Wednesday, March 21, 2012


I quoted Ron Robins a year or so ago:

What must be noted is that for the thirty years prior to the late 1970s the credit-to-GDP ratio held steady around 1:1.4.

I just finessed that a little, and changed the 1.4 to 1.35. The following graph compares GDP and non-financial debt for the years through 1980:

Graph #1

Graph #2 shows the same picture, but it doesn't stop at 1980:

Graph #2

Assume for now that when we add Financial debt to the picture, even the similarity before 1980 is disturbed.


Anonymous said...

The EU Commission has come up with an "Economic Scoreboard" that's supposed to help warn of developing macroeconomic imbalances. Interestingly , they've chosen a threshold of 160% debt/gdp for nonfinancial private debt :

I think this will turn out to be too high , since it's based on calculations derived from the period from 1994-2007 , i.e. , the boom years.

Still , it looks like they're moving in the right direction. I'd look to base the metrics more on the pre-financialization era , and maybe add modest increments to allow for the possibility that some financial deepening beyond those levels "might" have a benefit.

Clonal said...


if you plot the curves on a log scale you will get your answers. The first deviation took place starting ~ 1981 and the second deviation took place starting 2000.

The causes were the two real estate bubbles caused by Congressional deregulation of the banking industry First deregulation was the two acts - the Depository Institutions Deregulation and Monetary Control Act of 1980 and the Garn–St. Germain Depository Institutions Act of 1982 -- these two acts led directly to the first real estate bubble of the 1980's culminating in the Savings & Loan Crisis of the Late 80's and early 90's caused by Mortgage Fraud. Further deregulation took place late in Clinton's second term, the repeal of the Glass Steagall Act by virtue of the passage of the Gramm–Leach–Bliley Act (GLB), also known as the Financial Services Modernization Act of 1999, and that led directly to the Latest Real Estate Bubble, again caused by Banker Fraud, and resulting in the current crisis.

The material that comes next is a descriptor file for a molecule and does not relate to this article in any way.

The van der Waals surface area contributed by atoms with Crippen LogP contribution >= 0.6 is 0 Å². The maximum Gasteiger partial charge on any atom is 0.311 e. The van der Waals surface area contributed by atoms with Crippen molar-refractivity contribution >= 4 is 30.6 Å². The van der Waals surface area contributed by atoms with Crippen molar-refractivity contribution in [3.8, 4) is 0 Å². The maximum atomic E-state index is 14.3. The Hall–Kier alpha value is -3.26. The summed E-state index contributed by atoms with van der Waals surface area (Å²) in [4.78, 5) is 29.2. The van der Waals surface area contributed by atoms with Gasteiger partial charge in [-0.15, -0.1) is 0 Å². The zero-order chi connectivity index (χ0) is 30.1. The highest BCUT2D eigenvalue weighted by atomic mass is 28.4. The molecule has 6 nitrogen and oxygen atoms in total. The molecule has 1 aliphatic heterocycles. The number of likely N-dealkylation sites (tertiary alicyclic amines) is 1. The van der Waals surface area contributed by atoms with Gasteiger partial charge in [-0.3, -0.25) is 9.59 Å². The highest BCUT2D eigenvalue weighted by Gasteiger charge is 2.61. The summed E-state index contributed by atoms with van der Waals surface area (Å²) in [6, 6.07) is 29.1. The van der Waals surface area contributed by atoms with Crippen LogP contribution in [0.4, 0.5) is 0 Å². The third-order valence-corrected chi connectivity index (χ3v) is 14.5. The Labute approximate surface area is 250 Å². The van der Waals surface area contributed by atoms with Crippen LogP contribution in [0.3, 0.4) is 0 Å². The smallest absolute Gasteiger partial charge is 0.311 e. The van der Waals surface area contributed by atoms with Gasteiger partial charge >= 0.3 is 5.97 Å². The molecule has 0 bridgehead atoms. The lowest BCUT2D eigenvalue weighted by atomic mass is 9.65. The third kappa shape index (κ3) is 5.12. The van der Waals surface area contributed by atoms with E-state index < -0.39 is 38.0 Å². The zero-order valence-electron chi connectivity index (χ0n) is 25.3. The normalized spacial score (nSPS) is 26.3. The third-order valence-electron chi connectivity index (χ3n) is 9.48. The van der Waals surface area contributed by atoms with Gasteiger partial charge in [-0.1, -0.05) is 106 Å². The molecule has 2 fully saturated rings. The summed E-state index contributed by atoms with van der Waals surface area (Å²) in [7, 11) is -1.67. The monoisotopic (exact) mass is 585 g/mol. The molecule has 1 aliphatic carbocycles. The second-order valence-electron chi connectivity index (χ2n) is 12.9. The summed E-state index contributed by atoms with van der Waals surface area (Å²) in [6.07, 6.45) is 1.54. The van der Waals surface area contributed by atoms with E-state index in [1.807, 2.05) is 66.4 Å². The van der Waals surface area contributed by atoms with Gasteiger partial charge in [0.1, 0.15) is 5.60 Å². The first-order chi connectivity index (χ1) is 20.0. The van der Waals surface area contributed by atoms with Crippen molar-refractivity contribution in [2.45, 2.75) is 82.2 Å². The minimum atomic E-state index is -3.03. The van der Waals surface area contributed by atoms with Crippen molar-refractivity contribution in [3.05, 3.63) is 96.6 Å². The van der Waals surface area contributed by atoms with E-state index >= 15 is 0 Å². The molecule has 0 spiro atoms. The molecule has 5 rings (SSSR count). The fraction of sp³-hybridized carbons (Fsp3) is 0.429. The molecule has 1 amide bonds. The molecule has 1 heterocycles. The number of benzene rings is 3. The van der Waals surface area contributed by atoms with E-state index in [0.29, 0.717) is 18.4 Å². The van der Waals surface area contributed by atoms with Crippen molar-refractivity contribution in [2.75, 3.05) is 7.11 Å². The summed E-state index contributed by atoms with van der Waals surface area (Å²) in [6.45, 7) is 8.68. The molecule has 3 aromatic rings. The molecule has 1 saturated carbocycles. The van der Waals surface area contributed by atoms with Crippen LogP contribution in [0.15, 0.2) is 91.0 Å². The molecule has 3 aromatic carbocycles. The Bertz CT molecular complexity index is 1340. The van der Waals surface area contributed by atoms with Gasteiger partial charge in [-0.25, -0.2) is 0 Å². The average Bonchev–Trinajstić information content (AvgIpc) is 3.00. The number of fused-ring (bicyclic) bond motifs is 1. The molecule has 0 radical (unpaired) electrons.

As you can well realize, both these episodes led to an explosion of new mortgage debt, as the real estate bubbles proceeded apace.

The Arthurian said...

Clonal: The causes were the two real estate bubbles caused by Congressional deregulation of the banking industry

Okay, good. Clonal, you know far more about specific policies than I do. Write up a "Guest Post" and I'll put it up.

Meanwhile, the question is: What was Congress trying to achieve by the deregulation? What did they SAY they were trying to achieve? The same, I think, as politicians say today: The goal is to improve economic growth.

That's my bet: They said these policies would be good for the economy and good for growth.

MY underlying assumption is that everybody else's underlying assumption is that we need credit for growth, and more credit for more growth. Which is the reason policymakers keep doing things that cause the expansion of credit and the accumulation of debt.

I think their assumptions are wrong.